Racket Magazine – The New York Times
I stumbled upon the tip once I had nearly completed a few of the themes; I think 107-Across, “Where Sweet ‘N Low Shows Their Logo?”, picked it up. The answer is FRONT OF THE PACK, a minor revision to where Mr. Ezersky hopes to be this weekend, perhaps as you read this. Several other entries now made sense. Over at 23-Across, “A little corporate swag for a Genius Bar staff member?” is an APPLE JACKET; at 28-Across, “Elements of a Sherlock Holmes sports mystery?” combines a supporting role of Arthur Conan Doyle with a British hobby for WATSON AND CRICKET.
I think this is the fanciest example of the bunch, but I also really like the answer to “How much could Michael Jordan or Wilt Chamberlain score, hyperbolically?”, a review of what could refer to how it feels like finishing a half marathon, or a crossword like this: LIKE A MILLION BUCKETS.
The “letter/phonetic change” pun has eluded me for too long! As a solver, I grew up reveling in gems like USE THE LUKE PLIERS and PIZZA RETREAT but I never found myself interested in brainstorming it myself. I wanted every last theme I created to feel unusual, or at least technically complex. After all, as a builder, I will always be more attracted to crossword puzzles in a difficult sense: can I realize such a crazy theme idea based on this example? Can I pack a wide-open corner with all that jazzy filler?
Today’s riddle is the result of winding it up a notch while staying true to my whims. One day it occurred to me that there were a lot of words like JACKET, BUCKET, TICKET, etc., so I just looked for a way to create a pun around that. I had always wanted to create a pun theme, but the set of examples really had to sing. It took a lot of imagination on the clue side to make this a reality in my mind, as well as a desire to include as much content as possible – wouldn’t it be weird if I only had a small selection of -CKET examples? Too much theme tends to cause padding issues, so I knew what I was getting into – but hey, builder quirks. **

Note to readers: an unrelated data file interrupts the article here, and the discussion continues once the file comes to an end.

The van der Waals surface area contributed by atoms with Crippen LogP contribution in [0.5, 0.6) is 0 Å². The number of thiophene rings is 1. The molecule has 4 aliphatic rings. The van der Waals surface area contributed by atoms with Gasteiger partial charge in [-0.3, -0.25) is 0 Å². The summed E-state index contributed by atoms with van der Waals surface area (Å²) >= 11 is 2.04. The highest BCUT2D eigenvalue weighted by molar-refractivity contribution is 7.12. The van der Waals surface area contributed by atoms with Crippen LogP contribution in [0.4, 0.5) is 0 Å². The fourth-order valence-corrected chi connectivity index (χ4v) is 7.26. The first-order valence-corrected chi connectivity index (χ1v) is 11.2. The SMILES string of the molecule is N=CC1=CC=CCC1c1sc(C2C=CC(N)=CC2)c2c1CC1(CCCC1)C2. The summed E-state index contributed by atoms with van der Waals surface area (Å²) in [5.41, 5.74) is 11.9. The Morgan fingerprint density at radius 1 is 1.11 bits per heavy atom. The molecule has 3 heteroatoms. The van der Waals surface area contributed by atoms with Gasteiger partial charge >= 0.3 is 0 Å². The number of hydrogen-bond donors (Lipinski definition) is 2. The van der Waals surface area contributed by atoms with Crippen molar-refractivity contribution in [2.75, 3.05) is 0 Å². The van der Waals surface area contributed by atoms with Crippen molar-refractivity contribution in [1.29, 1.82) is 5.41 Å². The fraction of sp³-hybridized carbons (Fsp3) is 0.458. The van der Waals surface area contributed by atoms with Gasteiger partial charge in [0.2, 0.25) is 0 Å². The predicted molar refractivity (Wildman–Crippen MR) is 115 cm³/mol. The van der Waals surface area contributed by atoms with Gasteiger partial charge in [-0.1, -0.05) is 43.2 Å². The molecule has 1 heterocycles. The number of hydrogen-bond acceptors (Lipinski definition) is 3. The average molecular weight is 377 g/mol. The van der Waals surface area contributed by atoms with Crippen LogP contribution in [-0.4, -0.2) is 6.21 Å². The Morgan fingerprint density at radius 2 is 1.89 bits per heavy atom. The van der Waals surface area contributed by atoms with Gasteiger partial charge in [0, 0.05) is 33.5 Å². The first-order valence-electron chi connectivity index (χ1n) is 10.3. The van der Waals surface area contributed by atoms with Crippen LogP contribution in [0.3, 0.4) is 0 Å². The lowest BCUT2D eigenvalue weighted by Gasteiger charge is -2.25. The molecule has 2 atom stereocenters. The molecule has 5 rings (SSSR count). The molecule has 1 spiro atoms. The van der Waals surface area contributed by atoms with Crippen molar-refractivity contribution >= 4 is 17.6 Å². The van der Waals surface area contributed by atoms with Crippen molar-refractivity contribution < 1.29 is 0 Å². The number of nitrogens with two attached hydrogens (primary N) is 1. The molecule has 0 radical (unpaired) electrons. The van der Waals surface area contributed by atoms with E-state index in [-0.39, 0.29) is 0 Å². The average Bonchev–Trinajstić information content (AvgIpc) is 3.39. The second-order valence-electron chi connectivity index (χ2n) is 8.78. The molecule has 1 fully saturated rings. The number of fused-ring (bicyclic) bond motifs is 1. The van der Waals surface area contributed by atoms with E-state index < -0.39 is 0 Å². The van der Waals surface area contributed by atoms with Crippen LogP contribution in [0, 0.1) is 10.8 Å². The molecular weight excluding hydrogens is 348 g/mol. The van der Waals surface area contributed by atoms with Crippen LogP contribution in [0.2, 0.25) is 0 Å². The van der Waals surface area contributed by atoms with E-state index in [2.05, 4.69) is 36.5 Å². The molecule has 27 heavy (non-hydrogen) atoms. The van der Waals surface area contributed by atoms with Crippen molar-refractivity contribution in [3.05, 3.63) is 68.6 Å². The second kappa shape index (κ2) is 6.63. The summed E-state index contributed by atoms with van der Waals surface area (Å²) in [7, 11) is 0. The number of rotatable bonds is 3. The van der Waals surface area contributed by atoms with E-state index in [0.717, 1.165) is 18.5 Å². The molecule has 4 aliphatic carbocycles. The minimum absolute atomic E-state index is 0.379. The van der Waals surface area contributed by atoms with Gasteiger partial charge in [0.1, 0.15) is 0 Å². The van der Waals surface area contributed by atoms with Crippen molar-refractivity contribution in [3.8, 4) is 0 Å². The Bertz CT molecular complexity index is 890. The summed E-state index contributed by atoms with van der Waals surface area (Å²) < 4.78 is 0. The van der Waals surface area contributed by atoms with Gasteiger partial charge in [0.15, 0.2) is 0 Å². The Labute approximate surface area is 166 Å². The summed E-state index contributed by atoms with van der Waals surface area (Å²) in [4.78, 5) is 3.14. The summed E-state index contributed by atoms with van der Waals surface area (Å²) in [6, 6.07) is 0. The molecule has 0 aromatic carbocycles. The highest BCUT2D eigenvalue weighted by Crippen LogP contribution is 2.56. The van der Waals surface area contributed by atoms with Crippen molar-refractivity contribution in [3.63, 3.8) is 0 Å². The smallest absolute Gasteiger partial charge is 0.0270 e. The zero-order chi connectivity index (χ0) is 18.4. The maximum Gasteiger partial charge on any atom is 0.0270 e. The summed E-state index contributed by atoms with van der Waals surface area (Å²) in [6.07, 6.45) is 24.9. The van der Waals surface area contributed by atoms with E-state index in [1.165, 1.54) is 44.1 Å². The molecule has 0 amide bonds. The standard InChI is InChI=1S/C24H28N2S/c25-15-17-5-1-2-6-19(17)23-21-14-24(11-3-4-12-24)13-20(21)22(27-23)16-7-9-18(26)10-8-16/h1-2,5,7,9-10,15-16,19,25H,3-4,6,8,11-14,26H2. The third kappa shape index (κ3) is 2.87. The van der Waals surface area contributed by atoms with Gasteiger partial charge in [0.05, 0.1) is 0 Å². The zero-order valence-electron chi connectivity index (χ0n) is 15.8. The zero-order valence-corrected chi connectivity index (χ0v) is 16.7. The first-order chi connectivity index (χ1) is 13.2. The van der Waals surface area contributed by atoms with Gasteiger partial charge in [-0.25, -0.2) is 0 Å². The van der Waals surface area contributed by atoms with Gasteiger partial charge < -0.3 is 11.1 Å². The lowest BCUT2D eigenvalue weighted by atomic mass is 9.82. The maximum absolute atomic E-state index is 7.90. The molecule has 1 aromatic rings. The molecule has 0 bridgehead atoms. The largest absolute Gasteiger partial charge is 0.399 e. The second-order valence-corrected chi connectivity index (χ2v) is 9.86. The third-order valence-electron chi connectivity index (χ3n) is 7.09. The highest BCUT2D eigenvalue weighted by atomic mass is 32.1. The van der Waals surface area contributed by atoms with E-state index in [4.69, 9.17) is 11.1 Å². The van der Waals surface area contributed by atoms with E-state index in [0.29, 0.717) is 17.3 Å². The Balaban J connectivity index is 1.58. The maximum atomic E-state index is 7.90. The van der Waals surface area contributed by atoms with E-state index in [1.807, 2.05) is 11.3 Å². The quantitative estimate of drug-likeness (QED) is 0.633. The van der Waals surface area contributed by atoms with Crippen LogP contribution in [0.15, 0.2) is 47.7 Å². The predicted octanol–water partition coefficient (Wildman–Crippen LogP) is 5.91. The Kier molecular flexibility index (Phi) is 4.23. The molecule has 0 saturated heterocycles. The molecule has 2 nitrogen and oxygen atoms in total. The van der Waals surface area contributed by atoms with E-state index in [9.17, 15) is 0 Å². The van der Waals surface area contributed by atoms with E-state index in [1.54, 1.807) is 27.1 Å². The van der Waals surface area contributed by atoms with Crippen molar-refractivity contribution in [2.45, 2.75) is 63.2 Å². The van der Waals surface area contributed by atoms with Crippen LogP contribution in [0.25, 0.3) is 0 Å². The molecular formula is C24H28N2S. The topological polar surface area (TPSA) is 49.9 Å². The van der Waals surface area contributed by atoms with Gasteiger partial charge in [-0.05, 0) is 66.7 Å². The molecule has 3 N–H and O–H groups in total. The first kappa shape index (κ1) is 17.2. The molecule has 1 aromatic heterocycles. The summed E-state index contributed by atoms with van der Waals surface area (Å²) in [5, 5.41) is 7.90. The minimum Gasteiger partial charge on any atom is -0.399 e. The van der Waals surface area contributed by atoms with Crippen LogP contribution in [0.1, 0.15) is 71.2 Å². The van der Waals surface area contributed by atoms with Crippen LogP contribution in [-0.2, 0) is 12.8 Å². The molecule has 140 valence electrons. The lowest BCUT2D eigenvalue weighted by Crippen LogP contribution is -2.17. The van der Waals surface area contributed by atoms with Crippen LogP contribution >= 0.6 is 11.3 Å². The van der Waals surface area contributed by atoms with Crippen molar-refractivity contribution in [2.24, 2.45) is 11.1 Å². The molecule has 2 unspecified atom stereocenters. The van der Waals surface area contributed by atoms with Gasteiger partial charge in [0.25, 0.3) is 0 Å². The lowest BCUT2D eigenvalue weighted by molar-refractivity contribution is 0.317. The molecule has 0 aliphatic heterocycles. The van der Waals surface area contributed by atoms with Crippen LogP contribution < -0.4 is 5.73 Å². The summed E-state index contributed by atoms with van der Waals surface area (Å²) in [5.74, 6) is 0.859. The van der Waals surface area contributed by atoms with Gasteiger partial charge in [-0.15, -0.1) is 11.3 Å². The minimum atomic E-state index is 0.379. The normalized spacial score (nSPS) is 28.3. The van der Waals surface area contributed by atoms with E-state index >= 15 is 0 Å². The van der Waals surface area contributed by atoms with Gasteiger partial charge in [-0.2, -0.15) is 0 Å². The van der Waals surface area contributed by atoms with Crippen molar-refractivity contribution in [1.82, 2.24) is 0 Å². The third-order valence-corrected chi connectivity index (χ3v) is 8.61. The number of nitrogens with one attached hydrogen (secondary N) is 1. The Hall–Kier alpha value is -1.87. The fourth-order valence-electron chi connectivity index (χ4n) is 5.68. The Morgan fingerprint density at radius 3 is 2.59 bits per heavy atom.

We speak a ground these days in the editorial team on what makes a good pun, and everyone’s mileage varies; for me, however, it all boils down to whether or not I can imagine the phrase punny being used in a wacky, real, off-crossword context. There’s “funny crossword” – ie, OK, you’ve found that adding a few letters can make something wacky – and then there’s “funny prank dad”. My goal is to convey the humor of the latter within the constraints of the former. At its best, it leaves you with both moans and ahas. My fingers (and my words, of course) are crossed.
Enjoy my last for The Times, a privilege as always!
**PS: Filler tracks like EATS PALEO? PREWEB? Also file them under “manufacturer quirks”. My style is to favor uniqueness over boredom any day of the week.
Subscribers can take a look at the answer key.
Trying to return to the puzzle page? Right here.
What did you think?